n = 1 (depending on how you count them).
I decided to reassemble my Porsche mountain bike frame into a usable bicycle. It'll have (mostly) period correct but not original matching parts. I've even got a couple of trails in mind, one that I can ride to from home, that I'm not afraid to ride. Unfortunately, the assembly process is at an impass.
I can't do the drive train because I don't have the right bottom bracket. The Porsche has a 68 mm BB shell. An easily solved problem and not too expensive, but it'll delay me for another week or so.
I can't do the brakes because my fork doesn't have any spring retention holes for V-brakes. I was going to kluge a solution but my machinist son advised against it. He thinks that he can acquire a set of stops from a friend or, if necessary, will make me a set. I actually have a set of Magura hydraulic brakes that would work, but I've gotten rid of most of my hydraulic brake stuff and I don't want to mess with them.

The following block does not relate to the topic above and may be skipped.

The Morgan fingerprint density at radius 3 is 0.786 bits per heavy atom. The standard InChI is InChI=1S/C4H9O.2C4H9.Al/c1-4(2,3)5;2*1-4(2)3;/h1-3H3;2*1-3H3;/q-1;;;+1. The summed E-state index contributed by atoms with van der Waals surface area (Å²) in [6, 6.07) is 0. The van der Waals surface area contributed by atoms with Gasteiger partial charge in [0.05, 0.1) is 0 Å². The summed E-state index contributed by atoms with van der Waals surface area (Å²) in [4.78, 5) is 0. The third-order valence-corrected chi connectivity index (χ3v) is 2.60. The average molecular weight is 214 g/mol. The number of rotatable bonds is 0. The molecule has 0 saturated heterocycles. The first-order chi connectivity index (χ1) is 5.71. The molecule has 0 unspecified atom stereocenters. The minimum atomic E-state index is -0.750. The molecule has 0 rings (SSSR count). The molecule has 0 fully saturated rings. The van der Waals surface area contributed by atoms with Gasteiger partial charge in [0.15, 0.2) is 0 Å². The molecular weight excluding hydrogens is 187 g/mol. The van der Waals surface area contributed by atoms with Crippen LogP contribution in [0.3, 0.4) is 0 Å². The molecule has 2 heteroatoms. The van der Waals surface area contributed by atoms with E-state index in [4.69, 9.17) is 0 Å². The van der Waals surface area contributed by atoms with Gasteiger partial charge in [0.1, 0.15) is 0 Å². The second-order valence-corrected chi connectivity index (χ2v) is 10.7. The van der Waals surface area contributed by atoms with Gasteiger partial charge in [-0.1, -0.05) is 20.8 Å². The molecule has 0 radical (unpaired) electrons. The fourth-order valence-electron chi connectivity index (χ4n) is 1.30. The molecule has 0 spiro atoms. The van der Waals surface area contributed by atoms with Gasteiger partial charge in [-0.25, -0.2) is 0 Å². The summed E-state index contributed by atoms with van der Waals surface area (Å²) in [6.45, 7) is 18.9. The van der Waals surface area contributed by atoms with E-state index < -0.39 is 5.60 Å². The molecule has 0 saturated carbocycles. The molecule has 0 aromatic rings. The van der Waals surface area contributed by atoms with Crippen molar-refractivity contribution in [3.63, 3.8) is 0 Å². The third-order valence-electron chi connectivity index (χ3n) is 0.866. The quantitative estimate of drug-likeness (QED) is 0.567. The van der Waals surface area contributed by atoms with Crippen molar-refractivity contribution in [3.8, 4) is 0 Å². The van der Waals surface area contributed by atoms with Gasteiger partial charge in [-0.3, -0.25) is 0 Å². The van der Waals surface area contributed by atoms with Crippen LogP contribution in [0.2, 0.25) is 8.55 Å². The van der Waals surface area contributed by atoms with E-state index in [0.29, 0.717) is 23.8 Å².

So seat, handlebar and rear brake are pretty much all that I can do today. That's OK though. Actually, I kind of like thinking through the process. That's part of what I like about working on bikes that are a bit out of the mainstream.
Many of the forks on vintage bikes that use cantilever or V-brakes seem to have issues. I just replaced a badly designed OE fork with a better replacement found on eBay. I hated the idea of using a newer replacement fork, but having reliable brakes is just too important. In my case, the fork had a very narrow 55mm cantilever post distances and lacked a mounting hole for a fork mounted brake cable hanger.
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